Denmark has recently been through a process where the number of municipalities has been reduced, and the division of labour between the state, regions and municipalities has changed.
At the annual opening of the Danish Parliament in October 2002, the Government announced that it would appoint a commission of experts (Public Sector Task Commission) to investigate whether the public sector structure met the requirements of a modern society.
The commission accomplished its work throughout 2003 and released its recommendations in January 2004. Its report proposed six different administrative models, and most of them pointed towards larger municipalities. The model that was adopted has resulted in municipalities with at least 20,000 (preferably 30,000) citizens. Municipalities with less than 20,000 citizens were only accepted where a legally binding cooperation with a larger municipality was in place.
In the second half of 2004, all Danish municipalities were requested by the Government to decide which neighbouring municipalities they wanted to merge with. The deadline for this decision was 1 January 2005. Thus, a decentralised process took place where municipalities were negotiating with their neighbours on the formation of new and larger municipalities.
The decentralised creation of the new municipalities was smoother and gave rise to less conflicts than expected. In only two instances, the formation of new municipalities was decided by the state. Many of the new municipalities are also larger than was expected at the beginning of the process.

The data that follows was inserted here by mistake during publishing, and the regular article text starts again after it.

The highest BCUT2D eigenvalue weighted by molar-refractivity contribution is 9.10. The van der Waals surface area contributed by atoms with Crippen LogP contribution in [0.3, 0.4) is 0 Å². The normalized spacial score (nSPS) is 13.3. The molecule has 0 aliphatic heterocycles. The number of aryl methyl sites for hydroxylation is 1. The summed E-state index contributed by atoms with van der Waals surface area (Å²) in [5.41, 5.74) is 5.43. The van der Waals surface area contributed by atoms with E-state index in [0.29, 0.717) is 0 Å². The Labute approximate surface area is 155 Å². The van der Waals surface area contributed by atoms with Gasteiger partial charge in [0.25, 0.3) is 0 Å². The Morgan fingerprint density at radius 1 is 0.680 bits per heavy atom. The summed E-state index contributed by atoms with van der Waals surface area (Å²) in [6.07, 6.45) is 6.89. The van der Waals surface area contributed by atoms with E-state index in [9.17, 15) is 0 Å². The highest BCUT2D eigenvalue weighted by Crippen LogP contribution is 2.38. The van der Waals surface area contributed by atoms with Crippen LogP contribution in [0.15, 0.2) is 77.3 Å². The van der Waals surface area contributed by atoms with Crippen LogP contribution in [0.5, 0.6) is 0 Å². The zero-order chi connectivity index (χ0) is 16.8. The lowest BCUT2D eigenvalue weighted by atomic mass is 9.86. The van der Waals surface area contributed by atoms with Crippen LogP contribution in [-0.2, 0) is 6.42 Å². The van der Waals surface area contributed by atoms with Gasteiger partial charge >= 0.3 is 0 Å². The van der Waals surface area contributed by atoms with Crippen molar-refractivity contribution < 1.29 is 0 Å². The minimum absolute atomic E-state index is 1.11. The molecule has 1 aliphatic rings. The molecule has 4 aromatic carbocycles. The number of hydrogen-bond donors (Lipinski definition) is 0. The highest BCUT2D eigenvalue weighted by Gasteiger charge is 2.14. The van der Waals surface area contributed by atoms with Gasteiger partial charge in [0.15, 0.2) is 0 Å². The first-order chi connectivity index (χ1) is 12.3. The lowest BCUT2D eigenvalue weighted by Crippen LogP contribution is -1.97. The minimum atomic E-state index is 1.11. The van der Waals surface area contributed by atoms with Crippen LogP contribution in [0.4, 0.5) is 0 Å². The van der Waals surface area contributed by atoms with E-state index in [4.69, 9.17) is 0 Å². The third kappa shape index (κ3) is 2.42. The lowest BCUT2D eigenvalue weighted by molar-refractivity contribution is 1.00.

The new municipal structure came into force on 1 January 2007.
32 of the "old" municipalities did not merge with other municipalities; they all had more than 20,000 inhabitants, and most of them were located in the Copenhagen area. Out the 98 new municipalities, seven have less than 20,000 inhabitants. They are mostly smaller islands and have made cooperation agreements with neighbouring municipalities.
Five New Regions
The Danish Government and Parliament also decided a change from 14 counties to five regions. Since 1 January 2007, the regions have been responsible for the hospitals, including health care services. Furthermore, the regions have a few other tasks in the field of regional development, environment and public transport. The regions will not have the right to impose taxes, and the activities of the regions are paid by subsidies from the municipalities and the state.
Each of the five regions is led by a Regional Council with 41 members, elected by the people every four years.